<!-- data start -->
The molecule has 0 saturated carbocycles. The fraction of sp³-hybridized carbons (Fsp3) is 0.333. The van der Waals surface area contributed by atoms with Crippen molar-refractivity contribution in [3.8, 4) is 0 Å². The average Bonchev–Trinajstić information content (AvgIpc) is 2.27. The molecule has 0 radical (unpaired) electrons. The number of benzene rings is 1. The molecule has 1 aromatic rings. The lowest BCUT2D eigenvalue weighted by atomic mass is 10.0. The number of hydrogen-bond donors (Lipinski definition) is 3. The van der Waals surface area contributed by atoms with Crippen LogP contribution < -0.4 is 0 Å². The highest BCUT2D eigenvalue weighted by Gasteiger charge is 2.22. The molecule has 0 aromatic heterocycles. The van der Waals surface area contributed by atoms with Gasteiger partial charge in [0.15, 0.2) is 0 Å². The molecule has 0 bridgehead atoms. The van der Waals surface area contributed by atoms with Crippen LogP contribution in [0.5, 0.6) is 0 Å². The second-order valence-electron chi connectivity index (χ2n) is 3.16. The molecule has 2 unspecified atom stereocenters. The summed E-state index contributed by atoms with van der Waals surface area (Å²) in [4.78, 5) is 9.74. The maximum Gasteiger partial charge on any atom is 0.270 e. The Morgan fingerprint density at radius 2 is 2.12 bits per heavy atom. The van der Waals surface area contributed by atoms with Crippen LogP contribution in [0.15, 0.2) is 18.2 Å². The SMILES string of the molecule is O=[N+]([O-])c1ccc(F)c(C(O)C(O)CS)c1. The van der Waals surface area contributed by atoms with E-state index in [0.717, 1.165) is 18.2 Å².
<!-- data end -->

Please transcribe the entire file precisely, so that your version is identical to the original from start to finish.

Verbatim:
The molecule has 0 saturated carbocycles. The fraction of sp³-hybridized carbons (Fsp3) is 0.333. The van der Waals surface area contributed by atoms with Crippen molar-refractivity contribution in [3.8, 4) is 0 Å². The average Bonchev–Trinajstić information content (AvgIpc) is 2.27. The molecule has 0 radical (unpaired) electrons. The number of benzene rings is 1. The molecule has 1 aromatic rings. The lowest BCUT2D eigenvalue weighted by atomic mass is 10.0. The number of hydrogen-bond donors (Lipinski definition) is 3. The van der Waals surface area contributed by atoms with Crippen LogP contribution < -0.4 is 0 Å². The highest BCUT2D eigenvalue weighted by Gasteiger charge is 2.22. The molecule has 0 aromatic heterocycles. The van der Waals surface area contributed by atoms with Gasteiger partial charge in [0.15, 0.2) is 0 Å². The molecule has 0 bridgehead atoms. The van der Waals surface area contributed by atoms with Crippen LogP contribution in [0.5, 0.6) is 0 Å². The second-order valence-electron chi connectivity index (χ2n) is 3.16. The molecule has 2 unspecified atom stereocenters. The summed E-state index contributed by atoms with van der Waals surface area (Å²) in [4.78, 5) is 9.74. The maximum Gasteiger partial charge on any atom is 0.270 e. The Morgan fingerprint density at radius 2 is 2.12 bits per heavy atom. The van der Waals surface area contributed by atoms with Crippen LogP contribution in [0.15, 0.2) is 18.2 Å². The SMILES string of the molecule is O=[N+]([O-])c1ccc(F)c(C(O)C(O)CS)c1. The van der Waals surface area contributed by atoms with E-state index in [0.717, 1.165) is 18.2 Å².